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This for the first time, affords us an opportunity to preserve digital video
and digital data source materials using film materials. It also has the
advantage of using the 24p or 48p master for international distribution in
areas with 50 rather than 60 Hz power and for use in the respective HDTV and
SDTV marketplaces.

Readers will appreciate that the answer to the question as to whether video
can be transformed into film is not simple. But having done the harder film
to digital data and back to film again, that should not be difficult to do.
>From the looks of it, we appear to finally have some answers that meet the
needs of high quality television and electronic cinema markets. This also
highlights the need for the production community to remain abreast of
technological opportunities when deciding how to make a production that will
be future-proof. The new digital master described above, can become a
suitable source for multiple applications, such as motion picture, HDTV,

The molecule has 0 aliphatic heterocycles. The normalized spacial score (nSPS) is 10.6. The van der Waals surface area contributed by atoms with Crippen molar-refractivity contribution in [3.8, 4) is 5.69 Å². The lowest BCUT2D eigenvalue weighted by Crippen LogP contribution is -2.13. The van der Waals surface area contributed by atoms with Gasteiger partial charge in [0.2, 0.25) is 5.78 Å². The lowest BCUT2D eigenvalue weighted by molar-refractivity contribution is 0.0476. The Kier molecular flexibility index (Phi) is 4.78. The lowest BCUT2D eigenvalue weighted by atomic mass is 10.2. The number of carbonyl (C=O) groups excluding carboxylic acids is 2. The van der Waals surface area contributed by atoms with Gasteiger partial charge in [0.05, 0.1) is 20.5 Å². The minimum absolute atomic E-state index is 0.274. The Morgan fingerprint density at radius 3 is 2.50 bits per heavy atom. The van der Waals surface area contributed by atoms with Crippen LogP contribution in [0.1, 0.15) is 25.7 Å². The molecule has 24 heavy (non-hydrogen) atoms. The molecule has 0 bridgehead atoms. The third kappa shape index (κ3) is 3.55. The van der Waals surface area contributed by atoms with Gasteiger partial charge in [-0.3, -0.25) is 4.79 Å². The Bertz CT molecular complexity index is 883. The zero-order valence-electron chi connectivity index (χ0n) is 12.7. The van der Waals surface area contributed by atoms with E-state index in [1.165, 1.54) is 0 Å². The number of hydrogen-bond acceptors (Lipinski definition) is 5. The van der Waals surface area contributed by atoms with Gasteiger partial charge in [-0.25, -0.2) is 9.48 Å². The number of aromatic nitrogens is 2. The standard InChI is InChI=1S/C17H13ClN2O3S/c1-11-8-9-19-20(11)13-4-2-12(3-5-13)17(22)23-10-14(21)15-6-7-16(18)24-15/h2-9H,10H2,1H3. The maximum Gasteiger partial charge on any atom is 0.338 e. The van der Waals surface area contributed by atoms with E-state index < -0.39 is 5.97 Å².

standard television,(SDTV) DVD, Internet and E-Cinema.

To archivists, there are distinct advantages to storing content once on
polyester film media, that admittedly is initially more expensive than
single generation video. But when we consider the implied requirement to
keep transferring video (or datatape) on an ongoing (and for data tape even
more frequent) basis, using expensive automated and unstable (temporary)
recording systems, and incompatible frame rates, I believe that the film
option for extended-term archiving, for 24p or 48p video will eventually be
less expensive and less risky. The only nervousness I have is that both the
24p and 48p approaches are really proprietary single vendor technologies.
Given the track record of video manufacturers in sustaining format designs
over the long haul, we have reason to be nervous, but if we keep abreast of
developments, we can benefit by preserving our content on 24p or 48p digital
source materials as film for much longer than either of these enabling
technologies can offer in the video domain.

Thanks for the opportunity to add this perspective to the discussion.

Best regards,

Ed H. Zwaneveld,
Technological Research and Development
National Film Board of Canada
May 2, 2001
Tel: +1-514-283-9143

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